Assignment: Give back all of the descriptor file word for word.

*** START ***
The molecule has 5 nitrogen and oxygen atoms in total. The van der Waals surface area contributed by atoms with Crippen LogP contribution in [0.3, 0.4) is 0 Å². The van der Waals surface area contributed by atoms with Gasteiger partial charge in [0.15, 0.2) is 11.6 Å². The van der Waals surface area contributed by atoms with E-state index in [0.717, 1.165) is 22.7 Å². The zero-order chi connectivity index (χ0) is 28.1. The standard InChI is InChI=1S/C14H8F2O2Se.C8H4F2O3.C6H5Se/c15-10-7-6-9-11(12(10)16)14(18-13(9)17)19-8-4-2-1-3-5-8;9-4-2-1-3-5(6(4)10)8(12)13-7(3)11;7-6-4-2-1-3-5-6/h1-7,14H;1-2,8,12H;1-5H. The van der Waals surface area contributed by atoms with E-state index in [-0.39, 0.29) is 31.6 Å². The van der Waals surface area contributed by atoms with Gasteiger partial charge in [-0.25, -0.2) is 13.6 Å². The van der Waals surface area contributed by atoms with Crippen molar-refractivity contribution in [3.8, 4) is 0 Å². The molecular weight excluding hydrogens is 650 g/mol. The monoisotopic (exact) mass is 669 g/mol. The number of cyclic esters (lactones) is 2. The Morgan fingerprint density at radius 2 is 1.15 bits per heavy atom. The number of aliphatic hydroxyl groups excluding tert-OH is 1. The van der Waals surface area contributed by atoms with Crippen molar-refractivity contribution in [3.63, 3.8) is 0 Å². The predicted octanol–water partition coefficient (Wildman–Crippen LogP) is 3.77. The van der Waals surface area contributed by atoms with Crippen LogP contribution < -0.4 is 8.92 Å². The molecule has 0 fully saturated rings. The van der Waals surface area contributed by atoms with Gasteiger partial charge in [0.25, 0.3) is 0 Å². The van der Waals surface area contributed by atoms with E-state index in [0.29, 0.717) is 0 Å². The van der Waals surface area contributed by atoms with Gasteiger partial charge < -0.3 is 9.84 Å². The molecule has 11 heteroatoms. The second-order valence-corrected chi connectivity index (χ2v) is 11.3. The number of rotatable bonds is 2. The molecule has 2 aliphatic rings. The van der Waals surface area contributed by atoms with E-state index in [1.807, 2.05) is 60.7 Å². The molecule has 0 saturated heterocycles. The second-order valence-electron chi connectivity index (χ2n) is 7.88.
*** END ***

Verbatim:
The molecule has 5 nitrogen and oxygen atoms in total. The van der Waals surface area contributed by atoms with Crippen LogP contribution in [0.3, 0.4) is 0 Å². The van der Waals surface area contributed by atoms with Gasteiger partial charge in [0.15, 0.2) is 11.6 Å². The van der Waals surface area contributed by atoms with E-state index in [0.717, 1.165) is 22.7 Å². The zero-order chi connectivity index (χ0) is 28.1. The standard InChI is InChI=1S/C14H8F2O2Se.C8H4F2O3.C6H5Se/c15-10-7-6-9-11(12(10)16)14(18-13(9)17)19-8-4-2-1-3-5-8;9-4-2-1-3-5(6(4)10)8(12)13-7(3)11;7-6-4-2-1-3-5-6/h1-7,14H;1-2,8,12H;1-5H. The van der Waals surface area contributed by atoms with E-state index in [-0.39, 0.29) is 31.6 Å². The van der Waals surface area contributed by atoms with Gasteiger partial charge in [-0.25, -0.2) is 13.6 Å². The van der Waals surface area contributed by atoms with Crippen molar-refractivity contribution in [3.8, 4) is 0 Å². The molecular weight excluding hydrogens is 650 g/mol. The monoisotopic (exact) mass is 669 g/mol. The number of cyclic esters (lactones) is 2. The Morgan fingerprint density at radius 2 is 1.15 bits per heavy atom. The number of aliphatic hydroxyl groups excluding tert-OH is 1. The van der Waals surface area contributed by atoms with Crippen molar-refractivity contribution in [3.63, 3.8) is 0 Å². The predicted octanol–water partition coefficient (Wildman–Crippen LogP) is 3.77. The van der Waals surface area contributed by atoms with Crippen LogP contribution < -0.4 is 8.92 Å². The molecule has 0 fully saturated rings. The van der Waals surface area contributed by atoms with Gasteiger partial charge in [0.25, 0.3) is 0 Å². The van der Waals surface area contributed by atoms with E-state index in [0.29, 0.717) is 0 Å². The van der Waals surface area contributed by atoms with Gasteiger partial charge < -0.3 is 9.84 Å². The molecule has 11 heteroatoms. The second-order valence-corrected chi connectivity index (χ2v) is 11.3. The number of rotatable bonds is 2. The molecule has 2 aliphatic rings. The van der Waals surface area contributed by atoms with E-state index in [1.807, 2.05) is 60.7 Å². The molecule has 0 saturated heterocycles. The second-order valence-electron chi connectivity index (χ2n) is 7.88.